2007 Annual Report
1a.Objectives (from AD-416)
The overall objective of this project is to elucidate genomic mechanisms of detoxification and tolerance of ethanologenic yeast to biomass conversion inhibitors furfural and 5-hydroxymethylfurfural (HMF), and thereafter to genome-wise manipulate and engineer more robust strains for low-cost biomass conversion to ethanol. This study will identify and characterize genes involved in pathways relevant to detoxification, biotransformation, and tolerance to furfural and HMF involved in biomass conversion to ethanol; and elucidate regulatory mechanisms of major gene interactions in relevant pathways involved in furfural and HMF detoxification and tolerance using computational prediction and mathematical modeling.
1b.Approach (from AD-416)
We plan to study genomic regulatory mechanisms of inhibitor detoxification by yeast during ethanol production from dilute acid-hydrolyzed biomass. We propose to characterize the genomic transcriptional profiling of wild-type and several improved, more inhibitor-tolerant strains in response to furfural and 5-hydroxymethylfurfural (HMF) supplied in a defined culture medium. To accomplish this, yeast cells will be sampled in a time-course study to isolate total RNA and conduct microarray experiments using two-color microarray with spiking universal external RNA quality controls. Inhibitor and inhibitor-conversion products, glucose consumption, ethanol production, and other byproducts generated during the fermentation process will also be monitored during the time-course study to establish metabolic profiles for wild-type and more tolerant strains involved in detoxification of biomass conversion inhibitors. Based on data from culture time-course studies, we will propose computational models to predict the behavior of the gene function and expression of natural and genetically engineered networks under furfural and HMF stress. A dynamic mathematical model using difference equations and estimate parameters will be applied and tested for its ability to describe gene regulatory network behavior. Based on these approaches, we will form testable hypotheses to explain molecular and genomic mechanisms of yeast detoxification and tolerance to furfural and HMF.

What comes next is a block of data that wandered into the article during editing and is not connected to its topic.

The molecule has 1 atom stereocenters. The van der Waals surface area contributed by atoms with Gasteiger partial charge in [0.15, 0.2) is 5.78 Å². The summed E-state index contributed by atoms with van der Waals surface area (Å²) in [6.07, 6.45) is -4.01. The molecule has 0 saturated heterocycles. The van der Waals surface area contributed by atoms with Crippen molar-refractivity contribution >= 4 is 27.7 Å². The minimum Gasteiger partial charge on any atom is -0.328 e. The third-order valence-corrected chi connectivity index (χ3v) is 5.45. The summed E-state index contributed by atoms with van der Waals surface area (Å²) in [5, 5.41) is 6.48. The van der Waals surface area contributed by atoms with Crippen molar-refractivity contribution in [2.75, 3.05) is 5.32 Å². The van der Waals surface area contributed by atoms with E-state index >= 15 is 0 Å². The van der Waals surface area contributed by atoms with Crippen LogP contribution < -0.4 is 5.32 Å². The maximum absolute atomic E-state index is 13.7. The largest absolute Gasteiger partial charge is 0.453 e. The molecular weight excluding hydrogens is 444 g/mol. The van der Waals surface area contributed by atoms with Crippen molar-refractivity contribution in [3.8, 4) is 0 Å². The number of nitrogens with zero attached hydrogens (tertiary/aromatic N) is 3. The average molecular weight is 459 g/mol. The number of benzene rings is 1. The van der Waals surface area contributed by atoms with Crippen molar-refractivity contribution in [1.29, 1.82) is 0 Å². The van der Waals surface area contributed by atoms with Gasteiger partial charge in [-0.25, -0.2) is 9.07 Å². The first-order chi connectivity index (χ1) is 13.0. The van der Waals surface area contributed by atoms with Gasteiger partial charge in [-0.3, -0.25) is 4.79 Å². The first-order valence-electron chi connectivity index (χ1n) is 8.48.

This report documents accomplishments under an Assistance Type Cooperative Agreement between Agricultural Research Services (ARS) and New Mexico State University (NMSU). Additional details of research can be found in the parent project 3620-41000-123-00D entitled "Genomics and Engineering of Stress-tolerant Microbes for Lower Cost Production of Biofuels and Bioproducts." This research will generate computational models to predict ethanologenic yeast gene expression involved in inhibitor tolerance and detoxification. In collaboration with NMSU, we developed computational modeling to infer gene regulatory networks involved in 5-hydroxymethylfurfural stress response for ethanologenic yeast Saccharomyces cerevisiae. The Authorized Departmental Officer's Designated Representative has been keeping a close working relationship and monitoring activities by regular conference calls and frequent e-mail communications. As a joint effort, we published our research [Song M.J. and Liu, Z.L. 2007. A linear discrete dynamic system model for temporal gene interaction and regulatory network influence in response to bioethanol conversion inhibitor HMF for ethanologenic yeast) in Lecture Notes Bioinfomatics 4532:77-95. Currently, we are continuing to pursue our research objectives outlined in this project.